You know what it's like: you take a notion to go to the cinema and just rock up and see what's on. You can never be sure what your choice will be - and you may end up seeing something with little advance knowledge. So it was on Saturday when I ended up at the Cineworld in Fountainbridge in Edinburgh. Total Recall and The Bourne Legacy were both tempting - especially Total Recall in IMAX format - but there was a shorter wait for Anna Karenina and so she won out.
Now, my knowledge of the Classics is limited. My knowledge of the Russian Classics is even worse. That said, I had already decided that a little bit of education would do me good and this is the basis on which Anna Karenina was on my list of things to watch.
I was also intrigued by knowing that the film was set in a theatre - having heard about this on the wireless in an interview with the director who had described his experiences of searching for locations. Visiting stately mansions in Britain he would be told how they had been used for previous Keira Knightley films. Visiting similar properties in Russia, he would be told how they had been used for many adaptations of Anna Karenina already. Anxious not to make a retread of previous films he decided on the conceit of using a theatrical setting instead.
Much of the film inhabits the sumptuous world of the Russian Aristocracy and has a lavish feel with occasional trips to the more austere surroundings of the Karenina family home in St. Petersburg and the impoverished home of one Nikolai Levin. The revolution which is apparently imminent is hinted at reasonably early on by Levin but as the film continued it became more and more apparent that this wasn't going to actually happen on screen. This is probably because, as I now know, the book was published some 30 years prior to it!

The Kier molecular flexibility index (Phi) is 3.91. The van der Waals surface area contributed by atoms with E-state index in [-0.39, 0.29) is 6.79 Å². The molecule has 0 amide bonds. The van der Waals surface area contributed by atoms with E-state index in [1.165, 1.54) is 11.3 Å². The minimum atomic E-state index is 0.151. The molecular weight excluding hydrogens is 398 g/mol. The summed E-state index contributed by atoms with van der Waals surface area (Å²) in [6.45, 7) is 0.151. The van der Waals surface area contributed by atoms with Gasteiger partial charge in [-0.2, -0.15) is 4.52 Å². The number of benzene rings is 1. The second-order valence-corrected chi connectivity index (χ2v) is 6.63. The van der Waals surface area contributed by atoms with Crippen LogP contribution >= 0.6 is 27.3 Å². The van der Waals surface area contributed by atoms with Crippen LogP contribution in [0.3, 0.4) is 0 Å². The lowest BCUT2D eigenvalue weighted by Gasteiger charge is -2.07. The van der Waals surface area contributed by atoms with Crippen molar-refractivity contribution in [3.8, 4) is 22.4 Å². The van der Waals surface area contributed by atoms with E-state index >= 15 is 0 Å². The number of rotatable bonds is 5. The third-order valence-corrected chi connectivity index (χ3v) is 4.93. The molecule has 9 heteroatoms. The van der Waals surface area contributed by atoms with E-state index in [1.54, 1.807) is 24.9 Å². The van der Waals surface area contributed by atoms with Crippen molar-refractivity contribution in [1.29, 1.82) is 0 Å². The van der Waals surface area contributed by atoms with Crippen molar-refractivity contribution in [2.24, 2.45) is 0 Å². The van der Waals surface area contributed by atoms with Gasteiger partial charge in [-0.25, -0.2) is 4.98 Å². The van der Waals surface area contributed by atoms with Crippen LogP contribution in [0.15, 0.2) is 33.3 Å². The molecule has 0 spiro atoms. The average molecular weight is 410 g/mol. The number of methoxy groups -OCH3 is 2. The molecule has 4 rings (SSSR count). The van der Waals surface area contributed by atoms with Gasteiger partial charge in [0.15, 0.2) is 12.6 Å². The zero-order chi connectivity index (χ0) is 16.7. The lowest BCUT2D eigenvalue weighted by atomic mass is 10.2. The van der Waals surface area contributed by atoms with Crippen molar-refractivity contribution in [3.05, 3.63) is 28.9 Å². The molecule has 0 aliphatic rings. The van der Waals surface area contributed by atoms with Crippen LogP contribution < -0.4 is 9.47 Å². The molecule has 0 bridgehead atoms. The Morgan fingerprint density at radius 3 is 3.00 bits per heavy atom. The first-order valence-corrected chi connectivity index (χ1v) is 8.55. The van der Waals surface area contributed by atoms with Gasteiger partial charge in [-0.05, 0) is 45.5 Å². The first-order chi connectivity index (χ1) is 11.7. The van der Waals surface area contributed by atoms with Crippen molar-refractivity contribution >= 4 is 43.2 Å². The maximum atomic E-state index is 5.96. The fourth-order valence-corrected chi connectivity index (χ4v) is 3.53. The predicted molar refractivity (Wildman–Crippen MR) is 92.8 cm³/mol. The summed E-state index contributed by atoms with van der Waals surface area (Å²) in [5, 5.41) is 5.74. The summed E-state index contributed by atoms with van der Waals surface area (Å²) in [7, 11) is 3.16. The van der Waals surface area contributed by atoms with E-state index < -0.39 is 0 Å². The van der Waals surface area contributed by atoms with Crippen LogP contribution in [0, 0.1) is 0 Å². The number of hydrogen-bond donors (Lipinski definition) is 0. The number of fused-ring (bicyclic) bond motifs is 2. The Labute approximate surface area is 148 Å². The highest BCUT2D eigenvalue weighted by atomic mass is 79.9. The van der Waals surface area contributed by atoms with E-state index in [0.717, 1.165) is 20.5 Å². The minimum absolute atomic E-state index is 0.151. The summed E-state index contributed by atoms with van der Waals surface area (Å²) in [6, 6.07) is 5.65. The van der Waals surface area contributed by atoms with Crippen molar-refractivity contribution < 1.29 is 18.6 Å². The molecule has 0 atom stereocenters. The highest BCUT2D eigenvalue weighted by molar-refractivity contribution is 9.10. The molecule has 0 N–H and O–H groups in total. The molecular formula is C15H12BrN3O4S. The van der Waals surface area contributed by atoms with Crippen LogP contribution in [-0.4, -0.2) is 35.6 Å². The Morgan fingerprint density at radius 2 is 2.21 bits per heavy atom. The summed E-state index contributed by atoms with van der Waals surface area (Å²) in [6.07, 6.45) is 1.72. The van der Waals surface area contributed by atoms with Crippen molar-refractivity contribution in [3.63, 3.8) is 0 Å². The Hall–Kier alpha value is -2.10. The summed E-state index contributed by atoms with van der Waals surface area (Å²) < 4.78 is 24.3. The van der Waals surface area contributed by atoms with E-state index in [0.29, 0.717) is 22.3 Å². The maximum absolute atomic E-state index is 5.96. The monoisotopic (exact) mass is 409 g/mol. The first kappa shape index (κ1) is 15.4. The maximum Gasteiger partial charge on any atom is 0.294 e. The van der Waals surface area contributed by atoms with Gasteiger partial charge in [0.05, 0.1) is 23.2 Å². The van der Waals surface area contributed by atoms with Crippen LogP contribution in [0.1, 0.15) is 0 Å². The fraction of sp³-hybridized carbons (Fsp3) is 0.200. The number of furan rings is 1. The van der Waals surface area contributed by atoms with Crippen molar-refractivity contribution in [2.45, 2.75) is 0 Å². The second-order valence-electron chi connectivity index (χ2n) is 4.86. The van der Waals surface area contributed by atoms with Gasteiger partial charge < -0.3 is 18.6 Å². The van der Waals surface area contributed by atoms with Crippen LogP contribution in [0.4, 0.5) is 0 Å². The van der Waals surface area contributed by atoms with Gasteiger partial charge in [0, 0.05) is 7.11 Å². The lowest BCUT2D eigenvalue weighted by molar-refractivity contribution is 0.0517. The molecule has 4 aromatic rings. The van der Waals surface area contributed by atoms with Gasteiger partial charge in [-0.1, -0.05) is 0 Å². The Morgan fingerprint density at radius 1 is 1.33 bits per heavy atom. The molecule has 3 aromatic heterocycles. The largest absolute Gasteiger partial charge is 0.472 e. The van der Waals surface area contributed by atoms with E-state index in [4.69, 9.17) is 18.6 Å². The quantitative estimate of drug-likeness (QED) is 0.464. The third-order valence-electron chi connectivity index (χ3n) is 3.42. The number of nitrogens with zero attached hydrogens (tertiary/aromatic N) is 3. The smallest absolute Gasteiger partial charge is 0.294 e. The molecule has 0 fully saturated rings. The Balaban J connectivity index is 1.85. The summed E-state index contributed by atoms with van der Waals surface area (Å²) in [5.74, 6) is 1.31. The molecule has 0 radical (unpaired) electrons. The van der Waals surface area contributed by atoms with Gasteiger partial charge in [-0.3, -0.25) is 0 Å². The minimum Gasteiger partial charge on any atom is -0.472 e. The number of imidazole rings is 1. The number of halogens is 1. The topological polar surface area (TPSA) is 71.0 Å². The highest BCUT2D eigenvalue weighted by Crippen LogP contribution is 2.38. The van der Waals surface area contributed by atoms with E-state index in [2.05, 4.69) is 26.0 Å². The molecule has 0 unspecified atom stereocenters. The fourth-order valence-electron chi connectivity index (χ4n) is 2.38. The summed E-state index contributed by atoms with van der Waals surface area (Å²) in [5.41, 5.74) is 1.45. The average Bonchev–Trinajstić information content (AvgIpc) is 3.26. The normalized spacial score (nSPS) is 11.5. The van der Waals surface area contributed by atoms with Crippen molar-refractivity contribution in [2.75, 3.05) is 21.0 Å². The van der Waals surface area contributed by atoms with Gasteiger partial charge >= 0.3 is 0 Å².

Knightley is good as the flighty Anna, bored at home in St. Petersburg with Alexai Karenin (played impressively by Jude Law, although I had to be informed of this afterwards!) and flaunting herself in Moscow Society with another Alexai - Vronsky. Love and Fidelity are fickle friends, though, and those that spurn the love of others are not immune from being spurned in turn.
In the absence of a broader political background - such as the hoped for revolution - the story becomes just a love story. (At this point, I began to wish I had paid closer attention to the posters which touted it as "an epic story of love".) Yes, it is a lavish, complicated, intense love story, but a love story none the less. For an old cynic like me (who is also not a fan of period dramas) this is not a film I would recommend. If epic love stories, sumptuous costumes and theatrically-shot films are your thing, though, then this is going to be a real treat.